Goodbye, Don Glees! (Cert PG)

Theatrical Release (Distributor: Anime Ltd.) Running time: 97 minutes approx.

Release Date: November 30th   

Kids are too eager to grow up, believing a world of unfettered pleasure and autonomy awaits them. Once they become adults however, they soon realise being a child has its advantages after all, and yearn for the days when they had little to no responsibilities. Indeed, we should all cherish these years for they are all often too short.

Childhood friends Toto and Roma who grew up in a small leafy village, formed their own little club named Don Glees, consisting of just them, but are separated when Toto leaves to attend high school in Tokyo upon reaching the age of 15. Toto returns to the village a year later, to find Roma has a new club member in Drop, who is a year younger than them.

As outliers, the trio aren’t invited to the school fireworks party, so they celebrate with their own fireworks whilst filming the event with a drone Roma bought with his savings. However, their fireworks fail to light and their drone gets lost in the hills, as a fire breaks out which the other kids blame on Don Glees. To prove their innocence, the trio need to recover the drone, setting out on an expedition which will change their lives.

Written and directed by Atsuko Ishizuka, who gave us the globetrotting series A Place Further Than The Universe, the enigmatically titled Goodbye, Don Glees! is not about a person – Don Glees is an Engrish pun – but an emotional entreaty to treasure the memories made in our formative years, recognising we have to move on at some point.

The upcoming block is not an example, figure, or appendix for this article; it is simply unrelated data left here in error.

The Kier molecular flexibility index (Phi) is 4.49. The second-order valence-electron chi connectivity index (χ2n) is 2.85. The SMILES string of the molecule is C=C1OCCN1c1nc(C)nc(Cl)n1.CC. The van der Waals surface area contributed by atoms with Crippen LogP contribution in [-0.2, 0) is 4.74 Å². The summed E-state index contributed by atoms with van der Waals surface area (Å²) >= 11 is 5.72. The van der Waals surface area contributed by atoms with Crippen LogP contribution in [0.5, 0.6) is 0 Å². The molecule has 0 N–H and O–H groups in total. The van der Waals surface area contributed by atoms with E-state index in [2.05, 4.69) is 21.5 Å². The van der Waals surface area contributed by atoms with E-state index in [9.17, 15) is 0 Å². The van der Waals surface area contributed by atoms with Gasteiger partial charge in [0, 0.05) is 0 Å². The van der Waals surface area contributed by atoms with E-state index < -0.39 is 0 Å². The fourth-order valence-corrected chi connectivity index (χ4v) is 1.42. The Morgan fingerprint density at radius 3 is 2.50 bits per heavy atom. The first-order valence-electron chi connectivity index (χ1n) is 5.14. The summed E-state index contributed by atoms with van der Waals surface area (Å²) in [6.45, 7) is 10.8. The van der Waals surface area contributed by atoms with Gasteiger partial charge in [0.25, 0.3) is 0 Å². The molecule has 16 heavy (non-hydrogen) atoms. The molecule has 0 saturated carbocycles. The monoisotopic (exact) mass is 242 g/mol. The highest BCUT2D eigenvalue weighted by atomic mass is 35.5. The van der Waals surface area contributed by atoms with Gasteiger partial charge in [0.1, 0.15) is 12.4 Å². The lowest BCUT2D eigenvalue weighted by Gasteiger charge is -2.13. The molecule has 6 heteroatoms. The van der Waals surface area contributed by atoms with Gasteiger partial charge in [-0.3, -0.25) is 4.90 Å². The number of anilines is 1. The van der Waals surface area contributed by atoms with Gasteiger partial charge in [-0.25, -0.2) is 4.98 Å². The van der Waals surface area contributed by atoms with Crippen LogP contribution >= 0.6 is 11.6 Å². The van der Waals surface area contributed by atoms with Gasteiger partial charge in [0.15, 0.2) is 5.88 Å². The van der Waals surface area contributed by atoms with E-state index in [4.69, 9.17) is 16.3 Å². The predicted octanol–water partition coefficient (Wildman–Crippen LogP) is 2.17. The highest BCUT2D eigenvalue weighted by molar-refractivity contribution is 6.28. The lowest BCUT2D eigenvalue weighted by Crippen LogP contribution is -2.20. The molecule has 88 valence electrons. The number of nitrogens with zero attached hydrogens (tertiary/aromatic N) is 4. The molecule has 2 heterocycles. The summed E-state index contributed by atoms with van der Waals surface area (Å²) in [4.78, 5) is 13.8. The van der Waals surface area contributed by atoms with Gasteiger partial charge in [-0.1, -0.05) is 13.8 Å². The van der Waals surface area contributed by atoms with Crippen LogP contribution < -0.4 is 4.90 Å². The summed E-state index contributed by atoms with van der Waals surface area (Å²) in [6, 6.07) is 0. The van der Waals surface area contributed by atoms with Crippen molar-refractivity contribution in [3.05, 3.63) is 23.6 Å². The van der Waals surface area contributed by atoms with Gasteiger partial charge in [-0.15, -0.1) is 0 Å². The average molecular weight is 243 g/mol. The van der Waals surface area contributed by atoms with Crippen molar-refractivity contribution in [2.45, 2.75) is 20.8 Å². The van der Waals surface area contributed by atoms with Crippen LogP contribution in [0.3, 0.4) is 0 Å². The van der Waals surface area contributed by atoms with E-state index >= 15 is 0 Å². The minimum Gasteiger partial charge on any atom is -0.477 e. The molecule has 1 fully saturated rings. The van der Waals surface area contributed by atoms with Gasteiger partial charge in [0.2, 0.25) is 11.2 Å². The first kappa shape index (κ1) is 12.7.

But it isn’t as simple as that, with the message extending its philosophical lesson a little deeper when we reach the second half of the film, taking us from a boys adventure tale to a lachrymose coming-of-age dissertation on regrets in life and finding that personal treasure to make us fulfilled. To do this through 15 year-olds might be hubris but there is a poignancy to it we will later discover.

Don Glees, in this three-man iteration, create a tight chemistry even with Toto needing to get used to Drop, a perky, androgynous lad with bags of energy and balls of steel. It is he who encourages Roma to send his entire savings on the drone and later is the instigator of the central rescue mission of the drone. At this early stage, we infer Drop might be an interloper set to cause a divide between Roma and Toto, but that would too predictable, right?

Following a lengthy build up, including a hilarious scene where the boys dress as girls to enter the fireworks display, it is time to head into the mountains, where a run in with a hungry bear, causing a detour in their mission. Hiding near a waterfall, Drop recalls how he spent a year in Iceland where he once found a telephone box near a golden waterfall. He then asks the others if they have any regrets if the world should end tomorrow.